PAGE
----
The Mind of the Dictator

by | Jun 17, 2021 | Foreign Policy, United Nations

The core problem in opposing dictatorships is the moral self-doubt of our politicians and that of other free countries.

In “Collectivized Rights” (in The Virtue of Selfishness) Ayn Rand defined a dictatorship as a country that does not recognize individual rights. She identified four characteristics of dictatorships: executions without trial or mock trials for political offenses (clearly meaning: criticism of the dictator or the ruling party); one-party rule (fake elections do not count); expropriation of private property (which would include fascism); and government censorship (no freedom of speech or the press).

In the Ayn Rand Letter (1972, Vol. 1, Nos. 13-15) “The Shanghai Gesture” she documented President Nixon’s abject, moral surrender to Communist China, a totalitarian dictatorship. He failed to state or defend America’s fundamental principles (nor Taiwan’s right to be a free country). He projected pragmatist humility, agreeing that the US and China had different political principles but never stating what they were nor whose were right. In contrast, the Chinese Communists projected moral certainty and their right to do whatever they want (backed up by numerous rationalizations).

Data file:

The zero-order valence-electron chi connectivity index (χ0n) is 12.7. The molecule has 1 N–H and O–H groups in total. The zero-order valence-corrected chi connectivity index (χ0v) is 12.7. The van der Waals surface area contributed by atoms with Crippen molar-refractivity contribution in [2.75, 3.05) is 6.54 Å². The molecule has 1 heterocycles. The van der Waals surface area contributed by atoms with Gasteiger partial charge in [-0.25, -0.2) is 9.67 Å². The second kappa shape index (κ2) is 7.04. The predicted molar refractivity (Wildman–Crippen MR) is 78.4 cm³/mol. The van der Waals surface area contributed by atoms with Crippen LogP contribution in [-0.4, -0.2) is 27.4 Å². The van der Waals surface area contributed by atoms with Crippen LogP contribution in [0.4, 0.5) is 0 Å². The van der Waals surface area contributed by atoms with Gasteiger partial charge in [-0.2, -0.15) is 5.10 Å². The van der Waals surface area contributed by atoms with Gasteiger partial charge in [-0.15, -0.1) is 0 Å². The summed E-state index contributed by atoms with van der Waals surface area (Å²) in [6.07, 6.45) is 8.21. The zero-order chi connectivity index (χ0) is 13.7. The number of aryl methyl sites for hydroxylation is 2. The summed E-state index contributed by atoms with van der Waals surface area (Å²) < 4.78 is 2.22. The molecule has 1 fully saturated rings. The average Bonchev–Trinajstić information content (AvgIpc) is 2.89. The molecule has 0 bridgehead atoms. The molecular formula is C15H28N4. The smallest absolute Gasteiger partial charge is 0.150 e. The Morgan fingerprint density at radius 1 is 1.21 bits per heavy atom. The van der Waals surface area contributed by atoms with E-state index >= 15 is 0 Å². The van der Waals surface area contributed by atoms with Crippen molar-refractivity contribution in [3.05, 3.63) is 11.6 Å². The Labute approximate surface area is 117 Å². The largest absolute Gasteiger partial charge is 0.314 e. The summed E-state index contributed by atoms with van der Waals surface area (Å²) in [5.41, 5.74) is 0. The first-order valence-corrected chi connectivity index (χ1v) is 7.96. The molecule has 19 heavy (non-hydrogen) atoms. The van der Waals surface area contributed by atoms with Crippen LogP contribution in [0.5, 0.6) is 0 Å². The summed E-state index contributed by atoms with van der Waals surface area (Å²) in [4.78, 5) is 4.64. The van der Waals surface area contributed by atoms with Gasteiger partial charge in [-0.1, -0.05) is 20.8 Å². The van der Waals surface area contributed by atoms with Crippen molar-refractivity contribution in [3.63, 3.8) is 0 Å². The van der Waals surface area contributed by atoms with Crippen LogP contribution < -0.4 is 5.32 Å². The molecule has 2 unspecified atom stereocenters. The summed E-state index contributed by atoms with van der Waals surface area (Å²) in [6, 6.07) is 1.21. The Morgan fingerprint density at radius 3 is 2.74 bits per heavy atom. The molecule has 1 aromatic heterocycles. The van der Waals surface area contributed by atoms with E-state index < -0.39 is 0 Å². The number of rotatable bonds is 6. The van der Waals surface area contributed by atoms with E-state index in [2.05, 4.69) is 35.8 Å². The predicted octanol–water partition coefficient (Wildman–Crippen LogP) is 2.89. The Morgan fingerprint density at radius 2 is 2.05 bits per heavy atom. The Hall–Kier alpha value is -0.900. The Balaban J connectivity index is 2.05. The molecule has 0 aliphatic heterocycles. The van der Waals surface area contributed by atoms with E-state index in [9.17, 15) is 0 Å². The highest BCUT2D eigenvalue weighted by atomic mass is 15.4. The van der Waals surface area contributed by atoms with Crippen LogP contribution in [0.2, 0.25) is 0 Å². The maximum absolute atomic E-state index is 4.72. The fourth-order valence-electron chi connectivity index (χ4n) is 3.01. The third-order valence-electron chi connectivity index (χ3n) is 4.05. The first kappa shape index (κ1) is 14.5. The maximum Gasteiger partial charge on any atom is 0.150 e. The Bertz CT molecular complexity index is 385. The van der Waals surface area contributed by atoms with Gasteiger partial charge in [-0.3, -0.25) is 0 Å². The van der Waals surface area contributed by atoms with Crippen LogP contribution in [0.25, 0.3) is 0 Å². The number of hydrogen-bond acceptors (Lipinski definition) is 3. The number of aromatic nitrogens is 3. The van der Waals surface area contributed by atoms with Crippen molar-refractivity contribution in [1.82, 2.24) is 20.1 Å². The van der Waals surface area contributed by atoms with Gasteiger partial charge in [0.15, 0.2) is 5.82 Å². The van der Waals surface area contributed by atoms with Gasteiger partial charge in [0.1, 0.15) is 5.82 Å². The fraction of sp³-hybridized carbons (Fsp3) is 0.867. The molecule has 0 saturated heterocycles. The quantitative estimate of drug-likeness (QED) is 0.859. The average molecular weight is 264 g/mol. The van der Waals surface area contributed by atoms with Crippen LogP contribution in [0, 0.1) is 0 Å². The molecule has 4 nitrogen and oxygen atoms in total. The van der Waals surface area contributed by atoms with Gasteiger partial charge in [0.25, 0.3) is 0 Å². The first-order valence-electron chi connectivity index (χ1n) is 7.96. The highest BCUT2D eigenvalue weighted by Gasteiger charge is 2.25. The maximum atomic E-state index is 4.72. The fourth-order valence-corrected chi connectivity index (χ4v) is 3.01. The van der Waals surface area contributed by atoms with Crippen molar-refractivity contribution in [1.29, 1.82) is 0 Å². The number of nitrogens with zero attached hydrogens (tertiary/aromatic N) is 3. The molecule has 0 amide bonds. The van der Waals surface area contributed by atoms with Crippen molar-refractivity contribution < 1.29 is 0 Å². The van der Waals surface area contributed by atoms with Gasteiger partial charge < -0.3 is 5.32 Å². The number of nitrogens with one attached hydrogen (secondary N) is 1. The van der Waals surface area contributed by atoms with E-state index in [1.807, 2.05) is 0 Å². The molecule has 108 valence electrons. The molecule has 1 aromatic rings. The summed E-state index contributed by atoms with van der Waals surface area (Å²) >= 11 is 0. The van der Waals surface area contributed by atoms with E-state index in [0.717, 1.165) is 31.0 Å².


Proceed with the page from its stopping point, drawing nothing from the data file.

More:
Obviously, the core problem in opposing dictatorships is the moral self-doubt of our politicians and that of other free countries. But what is it that hand-wringing pragmatists are counting on when cooperating with dictators? The naïve belief that they can make a political deal. This error evades the fundamental nature of the dictator’s actual philosophy.

Consider, first, that dictators come into power and retain it by physical force. Even if there are initial elections with some semblance of honesty, real voting cannot last. One-party systems, often with fake voting, are axiomatic.